When my girls were around ten or eleven, I used to let them host a sleep-over with some of their girlfriends in the neighborhood. As a single dad raising three girls, I tried whatever I could to make their lives special and secure.
Every so often, I let them invite three friends each to come and have hot dogs, ice cream floats and dance to the latest records (they wore out more 45's than I can count). Along about seven o'clock, they all decided it was time to go to bed. For the kids who had been invited before, they knew that bedtime meant scary story time.
As soon as everyone was washed up and tucked away in their beds or sleeping bags, I would come up the darkened stairs with a lit candle and a smokey old corn cob pipe and sit down on an old stool that always magically appeared from out of my bedroom to just beside the door to the girls' room. The phrase I uttered was something like…"Is anyone in here interested in a story?" The answer was usually a chorus of little girls screeching…"Yes, please" muffled by ruffled covers and sleeping blankets.
When I first started telling stories, I would tell the standards – you know – "Three Billy Goats Gruff", that sort of thing. They and I quickly got tired of that. So I started to make up stories, like…"The Fog" and "The Swap Amoebia" I had no idea what an Amoebia was, but they didn't mind. It sounded scary to them, so I went with it. All during the telling of the story, I would lull them into the details of the scene and then shout something horrible and grab at them. The usual result was a chorus of screams followed by excited laughter. I would pull that stunt two or three times throughout the session and then leave. It usually took them a half an hour or so of excited giggling to finally fall asleep.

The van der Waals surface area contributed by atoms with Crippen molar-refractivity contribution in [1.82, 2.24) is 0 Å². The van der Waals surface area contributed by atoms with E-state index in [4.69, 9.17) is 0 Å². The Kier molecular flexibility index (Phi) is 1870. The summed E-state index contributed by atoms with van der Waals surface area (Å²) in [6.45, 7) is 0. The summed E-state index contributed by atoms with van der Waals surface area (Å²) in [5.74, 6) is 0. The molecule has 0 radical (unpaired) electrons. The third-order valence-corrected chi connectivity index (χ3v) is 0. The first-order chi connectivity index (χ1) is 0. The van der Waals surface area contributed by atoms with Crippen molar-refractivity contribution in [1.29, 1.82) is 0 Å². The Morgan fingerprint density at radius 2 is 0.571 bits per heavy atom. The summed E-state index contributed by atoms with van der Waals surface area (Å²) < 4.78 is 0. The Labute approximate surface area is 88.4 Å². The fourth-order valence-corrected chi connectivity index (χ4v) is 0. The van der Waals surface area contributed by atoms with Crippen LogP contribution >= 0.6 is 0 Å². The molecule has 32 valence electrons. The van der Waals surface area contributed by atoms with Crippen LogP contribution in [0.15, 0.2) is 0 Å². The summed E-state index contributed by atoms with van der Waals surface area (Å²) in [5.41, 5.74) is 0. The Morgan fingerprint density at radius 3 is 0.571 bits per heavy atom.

The next day, I had breakfast ready, fed everybody and chased all the other girls home – since they all lived in the neighborhood and could walk home in a few minutes.
During that time I would tell them stories that probably wouldn't scare any kids today. But back then a room full of little girls would shriek and hide their heads under their blankets in mock terror at the stories. Then they would ask me to tell another one.
Many years later, when they had their own children, my daughters asked me to tell the grandkids the same stories. When I set the tone (minus the pipe and stool) and began to tell the stories, my daughters - who were in the room snapping pictures - interrupted me to say I wasn't telling the story right. Go figure.
Today, our children are used to so much "blood and guts" from TV and DVD's that many of them would find my act pretty boring. But it seems to me that the point of storytelling is less about the story and more about the connection with another generation. That, sadly, is what is fading away. There may be hope yet, I'm waiting for the great grandkids to get a little older so I can try my "scary" stories out on them.